Elia and The Last Essays of Elia / Charles Lamb, by Charles Lamb

Captain Jackson

Among the deaths in our obituary for this month, I observe with concern “At his cottage on the Bath road, Captain Jackson.” The name and attribution are common enough; but a feeling like reproach persuades me, that this could have been no other in fact than my dear old friend, who some five-and-twenty years ago rented a tenement, which he was pleased to dignify with the appellation here used, about a mile from Westbourn Green. Alack, how good men, and the good turns they do us, slide out of memory, and are recalled but by the surprise of some such sad memento as that which now lies before us!

He whom I mean was a retired half-pay officer, with a wife and two grown-up daughters, whom he maintained with the port and notions of gentlewomen upon that slender professional allowance. Comely girls they were too.

And was I in danger of forgetting this man? — his cheerful suppers — the noble tone of hospitality, when first you set your foot in the cottage— the anxious ministerings about you, where little or nothing (God knows) was to be ministered. — Althea’s horn in a poor platter — the power of self-enchantment, by which, in his magnificent wishes to entertain you, he multiplied his means to bounties.

You saw with your bodily eyes indeed what seemed a bare scrag — cold savings from the foregone meal — remnant hardly sufficient to send a mendicant from the door contented. But in the copious will — the revelling imagination of your host — the “mind, the mind, Master Shallow,” whole beeves were spread before you — hecatombs — no end appeared to the profusion.

It was the widow’s cruse — the loaves and fishes; carving could not lessen nor helping diminish it — the stamina were left — the elemental bone still flourished, divested of its accidents.

“Let us live while we can,” methinks I hear the open-handed creature exclaim; “while we have, let us not want,” “here is plenty left;” “want for nothing”— with many more such hospitable sayings, the spurs of appetite, and old concomitants of smoaking boards, and feast-oppressed chargers. Then sliding a slender ratio of Single Gloucester upon his wife’s plate, or the daughter’s, he would convey the remanent rind into his own, with a merry quirk of “the nearer the bone,” &c., and declaring that he universally preferred the outside. For we had our table distinctions, you are to know, and some of us in a manner sate above the salt. None but his guest or guests dreamed of tasting flesh luxuries at night, the fragments were verè hospilibus sacra. But of one thing or another there was always enough, and leavings: only he would sometimes finish the remainder crust, to show that he wished no savings.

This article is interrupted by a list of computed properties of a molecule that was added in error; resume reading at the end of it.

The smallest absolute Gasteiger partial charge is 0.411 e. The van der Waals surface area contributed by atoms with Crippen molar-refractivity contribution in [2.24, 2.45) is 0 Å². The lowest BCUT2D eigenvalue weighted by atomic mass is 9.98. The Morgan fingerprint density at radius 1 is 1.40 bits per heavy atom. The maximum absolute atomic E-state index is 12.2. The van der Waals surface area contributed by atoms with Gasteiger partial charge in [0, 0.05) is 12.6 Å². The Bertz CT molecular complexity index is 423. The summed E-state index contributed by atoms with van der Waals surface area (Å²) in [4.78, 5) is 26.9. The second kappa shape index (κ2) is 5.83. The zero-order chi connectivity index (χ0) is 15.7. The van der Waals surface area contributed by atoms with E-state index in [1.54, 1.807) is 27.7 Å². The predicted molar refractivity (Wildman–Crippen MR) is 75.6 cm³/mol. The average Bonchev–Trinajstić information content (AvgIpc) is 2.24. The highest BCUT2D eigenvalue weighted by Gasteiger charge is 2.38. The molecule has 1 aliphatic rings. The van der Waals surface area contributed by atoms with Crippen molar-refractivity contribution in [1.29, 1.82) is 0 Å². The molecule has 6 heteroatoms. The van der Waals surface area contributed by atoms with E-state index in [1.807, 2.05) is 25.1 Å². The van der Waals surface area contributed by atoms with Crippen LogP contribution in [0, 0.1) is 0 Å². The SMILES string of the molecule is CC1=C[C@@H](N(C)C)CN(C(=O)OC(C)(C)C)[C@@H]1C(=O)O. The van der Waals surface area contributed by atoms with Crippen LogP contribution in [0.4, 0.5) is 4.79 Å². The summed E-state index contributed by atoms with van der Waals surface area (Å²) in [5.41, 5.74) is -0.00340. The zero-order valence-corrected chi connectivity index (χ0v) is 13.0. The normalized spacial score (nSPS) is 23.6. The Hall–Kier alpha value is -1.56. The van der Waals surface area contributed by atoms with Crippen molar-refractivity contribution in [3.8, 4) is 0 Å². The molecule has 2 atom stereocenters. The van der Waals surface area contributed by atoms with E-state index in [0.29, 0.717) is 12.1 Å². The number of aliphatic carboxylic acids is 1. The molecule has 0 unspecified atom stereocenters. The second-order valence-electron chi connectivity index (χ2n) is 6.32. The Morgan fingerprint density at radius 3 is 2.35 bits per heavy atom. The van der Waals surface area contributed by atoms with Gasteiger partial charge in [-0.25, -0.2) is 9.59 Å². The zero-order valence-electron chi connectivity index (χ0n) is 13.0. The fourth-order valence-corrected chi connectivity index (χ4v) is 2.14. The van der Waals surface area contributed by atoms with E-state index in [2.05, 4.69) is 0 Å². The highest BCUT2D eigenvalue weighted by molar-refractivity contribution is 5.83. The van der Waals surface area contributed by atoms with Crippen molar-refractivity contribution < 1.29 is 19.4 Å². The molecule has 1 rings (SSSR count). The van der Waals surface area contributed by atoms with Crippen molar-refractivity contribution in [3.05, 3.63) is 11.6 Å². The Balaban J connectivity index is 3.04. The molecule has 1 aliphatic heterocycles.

Wine he had none; nor, except on very rare occasions, spirits; but the sensation of wine was there. Some thin kind of ale I remember —“British beverage,” he would say! “Push about, my boys;” “Drink to your sweethearts, girls.” At every meagre draught a toast must ensue, or a song. All the forms of good liquor were there, with none of the effects wanting. Shut your eyes, and you would swear a capacious bowl of punch was foaming in the centre, with beams of generous Port or Madeira radiating to it from each of the table corners. You got flustered, without knowing whence; tipsy upon words; and reeled under the potency of his unperforming Bacchanalian encouragements.

We had our songs —“Why, Soldiers, Why”— and the “British Grenadiers”— in which last we were all obliged to bear chorus. Both the daughters sang. Their proficiency was a nightly theme — the masters he had given them — the “no-expence” which he spared to accomplish them in a science “so necessary to young women.” But then — they could not sing “without the instrument.”

Sacred, and by me, never-to-be violated, Secrets of Poverty! Should I disclose your honest aims at grandeur, your make-shift efforts of magnificence? Sleep, sleep, with all thy broken keys, if one of the bunch be extant; thrummed by a thousand ancestral thumbs; dear, cracked spinnet of dearer Louisa! Without mention of mine, be dumb, thou thin accompanier of her thinner warble! A veil be spread over the dear delighted face of the well-deluded father, who now haply listening to cherubic notes, scarce feels sincerer pleasure than when she awakened thy time-shaken chords responsive to the twitterings of that slender image of a voice.